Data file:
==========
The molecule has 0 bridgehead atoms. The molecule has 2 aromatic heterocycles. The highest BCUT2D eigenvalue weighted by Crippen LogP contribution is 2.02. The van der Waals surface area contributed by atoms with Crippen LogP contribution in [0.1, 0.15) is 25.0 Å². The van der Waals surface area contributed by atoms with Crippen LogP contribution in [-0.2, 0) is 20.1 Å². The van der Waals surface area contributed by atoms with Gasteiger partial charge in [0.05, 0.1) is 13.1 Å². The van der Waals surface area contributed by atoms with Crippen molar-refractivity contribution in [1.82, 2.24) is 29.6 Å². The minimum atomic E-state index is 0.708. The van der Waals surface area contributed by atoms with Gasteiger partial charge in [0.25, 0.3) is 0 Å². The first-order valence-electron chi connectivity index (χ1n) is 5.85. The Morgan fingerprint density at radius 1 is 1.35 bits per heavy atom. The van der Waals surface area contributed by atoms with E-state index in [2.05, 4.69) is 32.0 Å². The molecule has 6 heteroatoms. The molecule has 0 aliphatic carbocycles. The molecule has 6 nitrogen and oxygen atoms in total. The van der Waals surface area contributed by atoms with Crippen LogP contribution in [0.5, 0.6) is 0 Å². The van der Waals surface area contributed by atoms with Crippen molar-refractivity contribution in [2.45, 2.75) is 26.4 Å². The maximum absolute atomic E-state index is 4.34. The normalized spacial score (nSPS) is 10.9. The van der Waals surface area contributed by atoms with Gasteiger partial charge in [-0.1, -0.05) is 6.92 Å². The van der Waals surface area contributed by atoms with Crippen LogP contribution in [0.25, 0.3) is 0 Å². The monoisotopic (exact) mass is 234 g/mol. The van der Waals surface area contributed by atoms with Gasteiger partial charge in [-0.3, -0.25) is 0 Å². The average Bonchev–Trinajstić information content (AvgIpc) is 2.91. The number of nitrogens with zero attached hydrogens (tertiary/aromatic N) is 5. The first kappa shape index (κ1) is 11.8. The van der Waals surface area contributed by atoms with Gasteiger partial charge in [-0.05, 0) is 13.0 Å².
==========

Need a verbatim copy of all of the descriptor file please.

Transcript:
The molecule has 0 bridgehead atoms. The molecule has 2 aromatic heterocycles. The highest BCUT2D eigenvalue weighted by Crippen LogP contribution is 2.02. The van der Waals surface area contributed by atoms with Crippen LogP contribution in [0.1, 0.15) is 25.0 Å². The van der Waals surface area contributed by atoms with Crippen LogP contribution in [-0.2, 0) is 20.1 Å². The van der Waals surface area contributed by atoms with Gasteiger partial charge in [0.05, 0.1) is 13.1 Å². The van der Waals surface area contributed by atoms with Crippen molar-refractivity contribution in [1.82, 2.24) is 29.6 Å². The minimum atomic E-state index is 0.708. The van der Waals surface area contributed by atoms with Gasteiger partial charge in [0.25, 0.3) is 0 Å². The first-order valence-electron chi connectivity index (χ1n) is 5.85. The Morgan fingerprint density at radius 1 is 1.35 bits per heavy atom. The van der Waals surface area contributed by atoms with E-state index in [2.05, 4.69) is 32.0 Å². The molecule has 6 heteroatoms. The molecule has 0 aliphatic carbocycles. The molecule has 6 nitrogen and oxygen atoms in total. The van der Waals surface area contributed by atoms with Crippen LogP contribution in [0.5, 0.6) is 0 Å². The van der Waals surface area contributed by atoms with Crippen molar-refractivity contribution in [2.45, 2.75) is 26.4 Å². The maximum absolute atomic E-state index is 4.34. The normalized spacial score (nSPS) is 10.9. The van der Waals surface area contributed by atoms with Gasteiger partial charge in [-0.1, -0.05) is 6.92 Å². The van der Waals surface area contributed by atoms with Crippen LogP contribution in [0.25, 0.3) is 0 Å². The monoisotopic (exact) mass is 234 g/mol. The van der Waals surface area contributed by atoms with Gasteiger partial charge in [-0.3, -0.25) is 0 Å². The average Bonchev–Trinajstić information content (AvgIpc) is 2.91. The number of nitrogens with zero attached hydrogens (tertiary/aromatic N) is 5. The first kappa shape index (κ1) is 11.8. The van der Waals surface area contributed by atoms with Gasteiger partial charge in [-0.05, 0) is 13.0 Å².